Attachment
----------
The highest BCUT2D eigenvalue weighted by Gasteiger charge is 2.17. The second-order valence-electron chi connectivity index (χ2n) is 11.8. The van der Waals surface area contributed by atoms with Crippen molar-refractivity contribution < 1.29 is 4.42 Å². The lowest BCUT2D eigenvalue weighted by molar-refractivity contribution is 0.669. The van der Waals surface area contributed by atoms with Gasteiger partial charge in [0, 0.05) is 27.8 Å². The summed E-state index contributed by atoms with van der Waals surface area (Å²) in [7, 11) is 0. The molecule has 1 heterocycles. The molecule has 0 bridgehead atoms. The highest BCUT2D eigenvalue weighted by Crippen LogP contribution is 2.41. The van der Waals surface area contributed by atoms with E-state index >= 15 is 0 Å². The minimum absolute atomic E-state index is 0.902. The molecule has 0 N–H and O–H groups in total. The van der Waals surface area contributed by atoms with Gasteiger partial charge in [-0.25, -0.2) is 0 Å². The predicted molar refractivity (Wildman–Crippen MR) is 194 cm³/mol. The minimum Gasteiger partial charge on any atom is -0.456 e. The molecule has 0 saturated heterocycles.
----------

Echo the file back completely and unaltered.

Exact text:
The highest BCUT2D eigenvalue weighted by Gasteiger charge is 2.17. The second-order valence-electron chi connectivity index (χ2n) is 11.8. The van der Waals surface area contributed by atoms with Crippen molar-refractivity contribution < 1.29 is 4.42 Å². The lowest BCUT2D eigenvalue weighted by molar-refractivity contribution is 0.669. The van der Waals surface area contributed by atoms with Gasteiger partial charge in [0, 0.05) is 27.8 Å². The summed E-state index contributed by atoms with van der Waals surface area (Å²) in [7, 11) is 0. The molecule has 1 heterocycles. The molecule has 0 bridgehead atoms. The highest BCUT2D eigenvalue weighted by Crippen LogP contribution is 2.41. The van der Waals surface area contributed by atoms with E-state index >= 15 is 0 Å². The minimum absolute atomic E-state index is 0.902. The molecule has 0 N–H and O–H groups in total. The van der Waals surface area contributed by atoms with Gasteiger partial charge in [-0.25, -0.2) is 0 Å². The predicted molar refractivity (Wildman–Crippen MR) is 194 cm³/mol. The minimum Gasteiger partial charge on any atom is -0.456 e. The molecule has 0 saturated heterocycles.